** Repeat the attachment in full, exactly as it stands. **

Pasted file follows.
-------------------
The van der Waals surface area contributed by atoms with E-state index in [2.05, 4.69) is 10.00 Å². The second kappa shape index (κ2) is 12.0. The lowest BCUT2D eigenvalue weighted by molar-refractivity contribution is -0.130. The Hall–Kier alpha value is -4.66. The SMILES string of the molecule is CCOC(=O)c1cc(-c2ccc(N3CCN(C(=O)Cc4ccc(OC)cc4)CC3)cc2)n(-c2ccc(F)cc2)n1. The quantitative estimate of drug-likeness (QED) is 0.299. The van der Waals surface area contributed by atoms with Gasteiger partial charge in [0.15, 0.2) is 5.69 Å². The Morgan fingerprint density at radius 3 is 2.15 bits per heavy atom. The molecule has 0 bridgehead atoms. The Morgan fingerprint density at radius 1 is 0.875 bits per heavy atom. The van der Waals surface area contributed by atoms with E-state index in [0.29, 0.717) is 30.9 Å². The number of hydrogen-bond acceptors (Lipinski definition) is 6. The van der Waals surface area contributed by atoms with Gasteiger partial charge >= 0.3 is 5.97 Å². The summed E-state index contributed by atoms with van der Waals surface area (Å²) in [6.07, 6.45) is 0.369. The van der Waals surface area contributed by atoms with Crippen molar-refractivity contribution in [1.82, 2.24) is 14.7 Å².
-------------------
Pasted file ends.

The van der Waals surface area contributed by atoms with E-state index in [2.05, 4.69) is 10.00 Å². The second kappa shape index (κ2) is 12.0. The lowest BCUT2D eigenvalue weighted by molar-refractivity contribution is -0.130. The Hall–Kier alpha value is -4.66. The SMILES string of the molecule is CCOC(=O)c1cc(-c2ccc(N3CCN(C(=O)Cc4ccc(OC)cc4)CC3)cc2)n(-c2ccc(F)cc2)n1. The quantitative estimate of drug-likeness (QED) is 0.299. The van der Waals surface area contributed by atoms with Gasteiger partial charge in [0.15, 0.2) is 5.69 Å². The Morgan fingerprint density at radius 3 is 2.15 bits per heavy atom. The molecule has 0 bridgehead atoms. The Morgan fingerprint density at radius 1 is 0.875 bits per heavy atom. The van der Waals surface area contributed by atoms with E-state index in [0.29, 0.717) is 30.9 Å². The number of hydrogen-bond acceptors (Lipinski definition) is 6. The van der Waals surface area contributed by atoms with Gasteiger partial charge >= 0.3 is 5.97 Å². The summed E-state index contributed by atoms with van der Waals surface area (Å²) in [6.07, 6.45) is 0.369. The van der Waals surface area contributed by atoms with Crippen molar-refractivity contribution in [1.82, 2.24) is 14.7 Å².